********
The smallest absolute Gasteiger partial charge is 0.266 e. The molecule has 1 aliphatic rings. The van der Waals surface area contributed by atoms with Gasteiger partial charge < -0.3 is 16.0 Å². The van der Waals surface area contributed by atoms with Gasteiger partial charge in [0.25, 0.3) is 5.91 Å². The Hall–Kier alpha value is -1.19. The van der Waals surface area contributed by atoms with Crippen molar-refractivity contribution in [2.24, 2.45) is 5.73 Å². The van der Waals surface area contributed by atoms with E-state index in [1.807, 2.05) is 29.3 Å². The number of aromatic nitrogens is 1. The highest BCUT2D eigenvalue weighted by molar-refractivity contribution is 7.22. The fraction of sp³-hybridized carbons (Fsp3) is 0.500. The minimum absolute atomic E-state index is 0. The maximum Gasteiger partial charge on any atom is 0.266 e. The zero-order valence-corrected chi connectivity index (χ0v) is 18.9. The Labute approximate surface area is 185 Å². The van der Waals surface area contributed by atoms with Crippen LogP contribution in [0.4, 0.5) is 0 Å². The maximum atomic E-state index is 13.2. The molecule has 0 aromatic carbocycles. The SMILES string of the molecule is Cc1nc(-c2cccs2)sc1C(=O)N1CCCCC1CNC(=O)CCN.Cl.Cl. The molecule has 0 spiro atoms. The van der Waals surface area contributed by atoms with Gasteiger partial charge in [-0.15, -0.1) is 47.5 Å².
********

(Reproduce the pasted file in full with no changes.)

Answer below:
The smallest absolute Gasteiger partial charge is 0.266 e. The molecule has 1 aliphatic rings. The van der Waals surface area contributed by atoms with Gasteiger partial charge < -0.3 is 16.0 Å². The van der Waals surface area contributed by atoms with Gasteiger partial charge in [0.25, 0.3) is 5.91 Å². The Hall–Kier alpha value is -1.19. The van der Waals surface area contributed by atoms with Crippen molar-refractivity contribution in [2.24, 2.45) is 5.73 Å². The van der Waals surface area contributed by atoms with E-state index in [1.807, 2.05) is 29.3 Å². The number of aromatic nitrogens is 1. The highest BCUT2D eigenvalue weighted by molar-refractivity contribution is 7.22. The fraction of sp³-hybridized carbons (Fsp3) is 0.500. The minimum absolute atomic E-state index is 0. The maximum Gasteiger partial charge on any atom is 0.266 e. The zero-order valence-corrected chi connectivity index (χ0v) is 18.9. The Labute approximate surface area is 185 Å². The van der Waals surface area contributed by atoms with Crippen LogP contribution in [0.4, 0.5) is 0 Å². The maximum atomic E-state index is 13.2. The molecule has 0 aromatic carbocycles. The SMILES string of the molecule is Cc1nc(-c2cccs2)sc1C(=O)N1CCCCC1CNC(=O)CCN.Cl.Cl. The molecule has 0 spiro atoms. The van der Waals surface area contributed by atoms with Gasteiger partial charge in [-0.15, -0.1) is 47.5 Å².